TRANSFORMATIVE DESTRUCTION: BRIAN JUNGEN

TRANSFORMATIVE DESTRUCTION: BRIAN JUNGEN

Brian Jungen is a Vancouver based artist who creates traditional sculptures by deconstructing and reassembling found objects. In his series Prototypes of New Understanding he created twenty-three sculptural masks from Nike Air Jordan shoes meant to resemble the wooden masks of his own Pacific Northwest First Nations heritage. The masks are displayed on thin metal stands, arranged as though they were an Indigenous display in a museum. At first glance they almost appear to be “authentic” First Nation masks, as the use of black, white, and red is quite traditional; as well many of the shapes strongly resemble the figures that adorn totem poles along our coast. The imagery almost creates a boundary that Western observers may not want to cross; immediately I feel reluctant to inspect and critique the series. Yet, taking a closer look exposes a cultural connection that I can identify with- commodity. The shoes have been deconstructed strategically, and most of the masks display both the ‘Air Jordan’ and ‘Nike’ logos prominently. The use of Native imagery with highly prized consumerist items creates a tension which adds various layers of meaning and incites discourse.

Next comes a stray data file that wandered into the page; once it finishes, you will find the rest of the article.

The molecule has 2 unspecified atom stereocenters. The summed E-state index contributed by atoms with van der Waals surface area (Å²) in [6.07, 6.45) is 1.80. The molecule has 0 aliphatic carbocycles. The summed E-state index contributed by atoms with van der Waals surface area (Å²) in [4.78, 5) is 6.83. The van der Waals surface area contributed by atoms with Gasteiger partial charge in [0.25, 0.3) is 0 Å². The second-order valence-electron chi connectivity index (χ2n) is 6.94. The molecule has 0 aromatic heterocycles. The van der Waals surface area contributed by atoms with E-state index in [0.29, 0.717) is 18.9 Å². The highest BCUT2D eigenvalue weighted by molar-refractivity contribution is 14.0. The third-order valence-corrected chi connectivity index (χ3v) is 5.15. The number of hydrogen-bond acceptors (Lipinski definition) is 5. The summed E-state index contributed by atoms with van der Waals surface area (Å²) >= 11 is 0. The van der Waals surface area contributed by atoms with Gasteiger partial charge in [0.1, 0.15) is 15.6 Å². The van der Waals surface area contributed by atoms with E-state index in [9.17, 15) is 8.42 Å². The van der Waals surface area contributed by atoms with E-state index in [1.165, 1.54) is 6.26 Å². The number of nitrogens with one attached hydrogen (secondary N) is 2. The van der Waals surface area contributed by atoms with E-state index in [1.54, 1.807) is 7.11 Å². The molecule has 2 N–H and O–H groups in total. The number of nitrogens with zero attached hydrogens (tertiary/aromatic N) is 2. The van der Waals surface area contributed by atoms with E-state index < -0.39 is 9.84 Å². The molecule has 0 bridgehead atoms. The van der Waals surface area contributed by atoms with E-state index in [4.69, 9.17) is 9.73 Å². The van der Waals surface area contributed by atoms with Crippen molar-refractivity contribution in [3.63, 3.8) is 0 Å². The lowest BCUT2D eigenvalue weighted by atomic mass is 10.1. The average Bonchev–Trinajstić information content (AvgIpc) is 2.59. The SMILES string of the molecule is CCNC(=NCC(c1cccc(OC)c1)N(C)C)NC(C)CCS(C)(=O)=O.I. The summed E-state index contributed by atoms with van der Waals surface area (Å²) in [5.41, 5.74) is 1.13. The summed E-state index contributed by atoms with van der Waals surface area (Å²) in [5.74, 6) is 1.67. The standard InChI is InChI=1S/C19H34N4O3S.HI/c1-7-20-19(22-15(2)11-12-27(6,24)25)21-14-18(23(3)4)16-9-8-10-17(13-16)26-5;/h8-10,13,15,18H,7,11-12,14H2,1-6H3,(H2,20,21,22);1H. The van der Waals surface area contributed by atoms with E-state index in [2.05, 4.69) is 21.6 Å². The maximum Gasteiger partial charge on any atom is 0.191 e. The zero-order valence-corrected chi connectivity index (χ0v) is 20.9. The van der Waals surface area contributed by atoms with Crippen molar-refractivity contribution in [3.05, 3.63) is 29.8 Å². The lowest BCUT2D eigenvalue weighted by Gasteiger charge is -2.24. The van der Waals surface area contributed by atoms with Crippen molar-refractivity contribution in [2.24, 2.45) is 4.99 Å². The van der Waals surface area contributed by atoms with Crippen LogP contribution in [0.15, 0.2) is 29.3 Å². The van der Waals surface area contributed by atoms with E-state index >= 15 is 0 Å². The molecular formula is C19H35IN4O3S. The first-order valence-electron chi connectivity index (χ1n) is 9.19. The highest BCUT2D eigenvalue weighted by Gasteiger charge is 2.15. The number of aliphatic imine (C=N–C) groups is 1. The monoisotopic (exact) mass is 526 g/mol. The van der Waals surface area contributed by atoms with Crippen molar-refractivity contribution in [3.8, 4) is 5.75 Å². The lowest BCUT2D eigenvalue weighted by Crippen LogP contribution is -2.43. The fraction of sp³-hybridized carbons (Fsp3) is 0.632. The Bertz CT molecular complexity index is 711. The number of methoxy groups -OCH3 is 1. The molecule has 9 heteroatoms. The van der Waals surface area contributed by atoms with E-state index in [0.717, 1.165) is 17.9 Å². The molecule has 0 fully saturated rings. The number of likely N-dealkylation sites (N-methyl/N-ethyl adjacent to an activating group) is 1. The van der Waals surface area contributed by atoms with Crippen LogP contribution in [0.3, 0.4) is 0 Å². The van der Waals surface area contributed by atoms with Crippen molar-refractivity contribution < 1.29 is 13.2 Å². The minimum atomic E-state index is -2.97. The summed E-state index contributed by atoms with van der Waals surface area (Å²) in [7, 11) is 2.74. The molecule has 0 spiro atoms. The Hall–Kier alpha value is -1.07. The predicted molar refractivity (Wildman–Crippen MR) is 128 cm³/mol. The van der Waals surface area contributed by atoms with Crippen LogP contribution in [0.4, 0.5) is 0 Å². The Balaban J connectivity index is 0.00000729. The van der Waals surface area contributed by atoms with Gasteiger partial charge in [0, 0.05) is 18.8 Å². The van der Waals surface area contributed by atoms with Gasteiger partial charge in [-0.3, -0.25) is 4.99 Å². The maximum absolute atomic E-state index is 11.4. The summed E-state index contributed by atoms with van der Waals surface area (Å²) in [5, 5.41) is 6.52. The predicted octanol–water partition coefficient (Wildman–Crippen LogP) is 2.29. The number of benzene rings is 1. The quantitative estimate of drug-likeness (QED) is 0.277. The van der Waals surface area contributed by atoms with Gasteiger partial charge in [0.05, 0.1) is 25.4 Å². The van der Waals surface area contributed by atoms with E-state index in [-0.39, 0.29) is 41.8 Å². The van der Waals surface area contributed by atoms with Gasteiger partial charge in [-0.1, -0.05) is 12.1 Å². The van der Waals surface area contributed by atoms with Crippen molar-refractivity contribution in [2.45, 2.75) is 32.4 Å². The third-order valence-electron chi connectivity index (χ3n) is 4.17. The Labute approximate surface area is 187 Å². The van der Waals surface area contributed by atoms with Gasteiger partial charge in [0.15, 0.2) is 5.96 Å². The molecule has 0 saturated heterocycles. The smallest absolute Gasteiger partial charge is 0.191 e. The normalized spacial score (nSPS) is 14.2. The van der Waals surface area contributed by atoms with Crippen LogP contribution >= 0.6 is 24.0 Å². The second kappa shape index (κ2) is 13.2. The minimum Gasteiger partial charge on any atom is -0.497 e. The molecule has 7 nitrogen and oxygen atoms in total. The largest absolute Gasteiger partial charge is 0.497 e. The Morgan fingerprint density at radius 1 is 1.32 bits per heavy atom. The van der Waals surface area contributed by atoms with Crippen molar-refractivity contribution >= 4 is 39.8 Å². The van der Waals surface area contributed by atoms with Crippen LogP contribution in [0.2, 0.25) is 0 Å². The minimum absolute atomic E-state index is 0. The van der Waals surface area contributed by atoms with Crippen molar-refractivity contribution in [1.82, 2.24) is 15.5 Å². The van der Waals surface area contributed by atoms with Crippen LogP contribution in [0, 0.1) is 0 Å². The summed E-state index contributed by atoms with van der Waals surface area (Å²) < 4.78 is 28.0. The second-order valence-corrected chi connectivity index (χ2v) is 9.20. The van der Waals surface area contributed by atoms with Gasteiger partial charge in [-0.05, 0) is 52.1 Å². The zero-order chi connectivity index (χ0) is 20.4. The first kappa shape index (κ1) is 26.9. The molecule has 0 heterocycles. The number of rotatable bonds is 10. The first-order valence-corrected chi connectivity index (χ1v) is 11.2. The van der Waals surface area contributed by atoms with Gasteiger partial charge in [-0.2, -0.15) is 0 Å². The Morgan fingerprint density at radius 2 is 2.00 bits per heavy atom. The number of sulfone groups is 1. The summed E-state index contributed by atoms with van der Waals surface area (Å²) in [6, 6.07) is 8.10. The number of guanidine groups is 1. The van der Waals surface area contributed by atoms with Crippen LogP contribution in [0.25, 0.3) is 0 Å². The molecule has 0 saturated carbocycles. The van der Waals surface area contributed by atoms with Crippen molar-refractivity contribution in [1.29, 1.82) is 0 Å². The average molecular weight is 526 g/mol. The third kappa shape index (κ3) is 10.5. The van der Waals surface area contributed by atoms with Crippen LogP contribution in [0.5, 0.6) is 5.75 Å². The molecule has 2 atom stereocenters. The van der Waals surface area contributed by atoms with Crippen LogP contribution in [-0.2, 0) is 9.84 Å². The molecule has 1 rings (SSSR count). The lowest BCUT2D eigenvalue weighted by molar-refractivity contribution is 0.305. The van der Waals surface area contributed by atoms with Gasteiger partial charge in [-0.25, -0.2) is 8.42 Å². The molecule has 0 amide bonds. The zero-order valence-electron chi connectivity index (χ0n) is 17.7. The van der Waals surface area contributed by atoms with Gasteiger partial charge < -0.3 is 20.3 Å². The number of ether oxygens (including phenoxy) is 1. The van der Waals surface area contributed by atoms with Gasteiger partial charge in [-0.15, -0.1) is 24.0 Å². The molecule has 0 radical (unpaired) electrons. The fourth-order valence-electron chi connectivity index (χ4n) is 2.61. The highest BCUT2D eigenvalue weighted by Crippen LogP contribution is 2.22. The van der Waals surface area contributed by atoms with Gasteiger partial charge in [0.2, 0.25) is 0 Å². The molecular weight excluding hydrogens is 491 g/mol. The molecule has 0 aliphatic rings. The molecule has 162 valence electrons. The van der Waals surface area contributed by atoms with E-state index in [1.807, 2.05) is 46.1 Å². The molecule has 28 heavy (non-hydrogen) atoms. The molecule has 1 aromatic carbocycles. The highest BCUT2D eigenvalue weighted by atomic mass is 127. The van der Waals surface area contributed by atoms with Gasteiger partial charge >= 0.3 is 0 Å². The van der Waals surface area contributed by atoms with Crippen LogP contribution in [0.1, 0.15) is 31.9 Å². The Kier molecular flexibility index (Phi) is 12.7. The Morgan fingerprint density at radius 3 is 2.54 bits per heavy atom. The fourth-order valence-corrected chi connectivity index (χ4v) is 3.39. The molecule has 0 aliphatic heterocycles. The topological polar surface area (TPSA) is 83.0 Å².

One of the masks that I found the most aesthetically pleasing and efficient at communicating the concept of this series is Prototype for New Understanding #8 (figure 1.1). While some of the other masks may have had a clearer connection to Native imagery, such the strong resemblance between Prototype for New Understanding #16 (figure 1.2) and the traditionally used raven, I found #8 to have an effective balance between the consumerist artefact (the shoe) and the cultural artefact (the mask). This juxtaposition between the contemporary and the traditional is what makes these works so ripe with meaning. The iconic imagery of the Air Jordan’s alludes to the commodification of Western culture, as well as the fetish that surrounds items associated…